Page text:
Wednesday, March 5, 2014
Last week, just before I was about to hit the hay, I stumbled across a TV show about Shredding.
Not shredding like snowboarders ripping down a 15,000 foot high mountain and carving up 3 feet of freshly fallen snow. That might seem somewhat interesting.
This was a show about shredding.
As in every year I cart out my decade old files of bills and receipts and feed them into a machine with the delusion this will somehow protect me from identity theft. Though, to be honest if someone were foolish enough to want my identity, they'd be more than welcome to have it.
This was shredding on a larger scale.
I believe the name of the show is Mega-Shredders.
The machine in question, the Mega Shredder 9000, is the size of a tractor trailer. And what goes into the machine is a little weightier than my electricity bill from August 2006, when we ran all the ceiling fans and had to turn on the extra refrigerator in the garage to store the potato salad for my daughter's 9th birthday.
But essentially it's the same thing.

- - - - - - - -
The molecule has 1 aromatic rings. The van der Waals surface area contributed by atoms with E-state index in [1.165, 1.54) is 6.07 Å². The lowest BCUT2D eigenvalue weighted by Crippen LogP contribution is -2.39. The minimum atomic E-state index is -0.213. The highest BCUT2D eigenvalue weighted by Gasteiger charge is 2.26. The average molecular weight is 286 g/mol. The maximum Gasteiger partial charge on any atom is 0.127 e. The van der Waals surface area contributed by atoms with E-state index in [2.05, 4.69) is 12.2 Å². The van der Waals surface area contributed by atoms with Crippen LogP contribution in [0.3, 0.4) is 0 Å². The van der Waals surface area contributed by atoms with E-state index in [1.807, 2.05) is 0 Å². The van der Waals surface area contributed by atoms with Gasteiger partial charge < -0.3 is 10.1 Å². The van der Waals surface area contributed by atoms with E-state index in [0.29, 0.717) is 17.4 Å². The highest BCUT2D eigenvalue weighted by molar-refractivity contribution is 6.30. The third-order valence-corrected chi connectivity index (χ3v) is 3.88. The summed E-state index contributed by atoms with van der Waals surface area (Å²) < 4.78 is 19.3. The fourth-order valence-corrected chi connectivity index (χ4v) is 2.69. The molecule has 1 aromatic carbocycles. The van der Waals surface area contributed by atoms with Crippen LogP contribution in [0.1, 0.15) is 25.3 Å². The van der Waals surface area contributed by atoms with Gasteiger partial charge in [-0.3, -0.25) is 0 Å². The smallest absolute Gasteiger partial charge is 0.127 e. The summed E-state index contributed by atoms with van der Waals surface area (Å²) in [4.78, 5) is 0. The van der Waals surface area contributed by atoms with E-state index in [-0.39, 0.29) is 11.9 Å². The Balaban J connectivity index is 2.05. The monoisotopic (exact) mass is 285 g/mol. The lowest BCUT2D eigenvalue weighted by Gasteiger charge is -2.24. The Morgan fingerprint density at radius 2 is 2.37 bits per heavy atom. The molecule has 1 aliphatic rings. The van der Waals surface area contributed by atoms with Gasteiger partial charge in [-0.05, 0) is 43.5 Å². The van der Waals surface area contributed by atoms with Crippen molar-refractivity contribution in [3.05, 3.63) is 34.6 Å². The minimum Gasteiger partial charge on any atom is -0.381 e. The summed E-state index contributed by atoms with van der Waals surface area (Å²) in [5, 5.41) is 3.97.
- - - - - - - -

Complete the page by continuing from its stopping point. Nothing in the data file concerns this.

It's a TV show about two burly guys tossing furniture, discarded lawn tools and 5000 old porn VHS tapes left over from the 1990's, into the giant make-dust-out-of-stuff machine.
This is what passes for entertainment these days.
Of course the twaddle doesn't stop there. There are TV shows about pawning crap, fishing for tuna, building tree houses and demented people who like to eat pillow stuffing or lick cats.
The other night I caught myself watching a show about a young couple who wanted to buy a house in the bayou.
In the end, I found myself upset that they didn't pick the $95,000 double-wide on stilts sitting above the murky waters of Lake Cataouatche.
Makes me glad that I stayed in advertising and never ventured too deep into the abyss that is television.
It's also got to break the heart of writers, many of whom are friends, who slaved over well-crafted pitches and multi-page treatments that never saw the light of day.
Network Exec: "Yeah, we're not going to green light your idea, we're moving forward with a show about organic composting."